I have to say that I’m a fan of clean lines and well-defined art. The art of Beni Lobel (with designs by Tommy Lee Edwards) borders on that line of idealized characters, that are common to traditional comic art, but also have a note of realism that adds to the story’s authenticity. The skill with likenesses is definitely a factor in the purpose and success of the storytelling. I’d gladly pay for original art by this creator, and that’s a litmus test I apply when I’m appreciating the art in a comic book. Hopefully, Lobel is taking commissions!

The basic premise of this story taps deeply into Scottish history and Celtic lore. The victim of a generations-long curse suffered by the misgivings of his ancestor, Charlie Stewart finds his life turned upside-down as the sins of his fathers are visited upon him.

However, it’s not as simple as all that. There is a truckload of multiple themes in this book. From time-travel, Celtic Mythology, Scottish History, alternate realities to the importance of family – it’s a smorgasbord of multiple story topics that will undoubtably please a variety of comic-loving fans out there as Charley has to navigate the many obstacles that stand in the way of the restoration of his life to what is once was.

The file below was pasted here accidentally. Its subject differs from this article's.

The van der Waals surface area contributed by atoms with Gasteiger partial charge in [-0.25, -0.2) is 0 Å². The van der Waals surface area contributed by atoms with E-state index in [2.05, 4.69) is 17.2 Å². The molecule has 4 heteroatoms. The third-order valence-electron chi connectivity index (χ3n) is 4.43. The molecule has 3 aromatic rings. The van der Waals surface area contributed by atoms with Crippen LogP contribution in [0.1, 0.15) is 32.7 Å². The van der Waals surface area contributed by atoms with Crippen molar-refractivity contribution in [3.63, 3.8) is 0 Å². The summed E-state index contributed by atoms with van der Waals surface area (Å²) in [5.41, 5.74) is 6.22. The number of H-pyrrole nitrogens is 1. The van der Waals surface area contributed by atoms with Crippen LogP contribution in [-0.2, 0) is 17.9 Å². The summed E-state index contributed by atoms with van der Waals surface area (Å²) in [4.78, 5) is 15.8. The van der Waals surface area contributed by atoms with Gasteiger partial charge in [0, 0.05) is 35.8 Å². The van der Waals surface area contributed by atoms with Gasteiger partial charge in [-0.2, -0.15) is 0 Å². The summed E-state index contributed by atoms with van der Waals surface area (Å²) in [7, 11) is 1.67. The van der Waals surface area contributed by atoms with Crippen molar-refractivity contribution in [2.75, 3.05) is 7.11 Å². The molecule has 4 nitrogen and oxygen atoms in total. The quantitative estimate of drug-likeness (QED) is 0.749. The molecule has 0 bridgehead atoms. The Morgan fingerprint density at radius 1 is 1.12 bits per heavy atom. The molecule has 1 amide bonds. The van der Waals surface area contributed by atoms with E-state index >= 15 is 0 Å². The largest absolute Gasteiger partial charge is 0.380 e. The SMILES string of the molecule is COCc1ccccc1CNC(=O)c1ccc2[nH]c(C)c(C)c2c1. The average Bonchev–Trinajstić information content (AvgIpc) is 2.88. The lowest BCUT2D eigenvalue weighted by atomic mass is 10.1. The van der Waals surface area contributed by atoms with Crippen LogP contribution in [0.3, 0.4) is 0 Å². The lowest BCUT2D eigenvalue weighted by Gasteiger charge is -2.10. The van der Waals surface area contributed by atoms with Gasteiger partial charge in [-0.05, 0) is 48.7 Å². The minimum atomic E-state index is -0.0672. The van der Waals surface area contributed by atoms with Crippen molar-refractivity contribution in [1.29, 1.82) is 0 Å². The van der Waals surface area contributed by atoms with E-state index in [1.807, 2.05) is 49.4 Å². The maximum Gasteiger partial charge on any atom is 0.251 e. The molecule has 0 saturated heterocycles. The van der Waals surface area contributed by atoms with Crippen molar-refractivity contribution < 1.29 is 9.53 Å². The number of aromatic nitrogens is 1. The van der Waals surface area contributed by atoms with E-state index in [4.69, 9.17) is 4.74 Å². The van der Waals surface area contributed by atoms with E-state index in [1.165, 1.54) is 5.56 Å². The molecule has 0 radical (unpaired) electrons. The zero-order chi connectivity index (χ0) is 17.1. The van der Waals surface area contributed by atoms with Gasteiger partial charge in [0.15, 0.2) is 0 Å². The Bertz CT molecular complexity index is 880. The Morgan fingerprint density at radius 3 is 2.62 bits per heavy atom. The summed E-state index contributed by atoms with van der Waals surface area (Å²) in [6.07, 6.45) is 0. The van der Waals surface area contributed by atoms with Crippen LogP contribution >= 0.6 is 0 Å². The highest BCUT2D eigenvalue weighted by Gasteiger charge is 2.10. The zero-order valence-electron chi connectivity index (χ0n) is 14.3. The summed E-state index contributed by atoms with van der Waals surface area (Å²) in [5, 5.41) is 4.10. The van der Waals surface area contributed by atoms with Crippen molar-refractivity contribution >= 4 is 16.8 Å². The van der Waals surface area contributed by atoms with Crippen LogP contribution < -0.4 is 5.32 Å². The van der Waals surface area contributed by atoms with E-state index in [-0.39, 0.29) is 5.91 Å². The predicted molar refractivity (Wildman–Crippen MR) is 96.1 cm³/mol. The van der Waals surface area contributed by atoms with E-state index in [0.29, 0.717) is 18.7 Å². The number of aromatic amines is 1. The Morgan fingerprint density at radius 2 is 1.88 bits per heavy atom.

Normally, I don’t get the chance to interview the creators of a book before I write up a review. Luckily, I was able to talk to John Barrowman about the creative efforts that went into the writing of the book. I’ll post that interview in the next couple of days, but let me just say that it was enlightening as well as entertaining to learn more about the innovative nature of this graphic adventure.

You see, this is a new type of storytelling format for comics, in that a creator has actually physically inserted himself into the fabric of his story. While I understand that this work isn’t exclusively John’s, he is a co-creator and the purpose of using his likeness in the book is to obviously attract readers within John’s fanbase but also to break new ground. The fact that the credits list John “starring” as the character Charley Stewart definitely gives this story a new type of status that other comics this week don’t have. It’s not like television actors who play superhero characters can list their credits in a comic, but John has done so. In fact, if this book was ever to be licensed into a television or film production, then they already have the actor ready to portray the character. There’s a lot of foresightedness in this character creation and, like I said, I love to see innovation.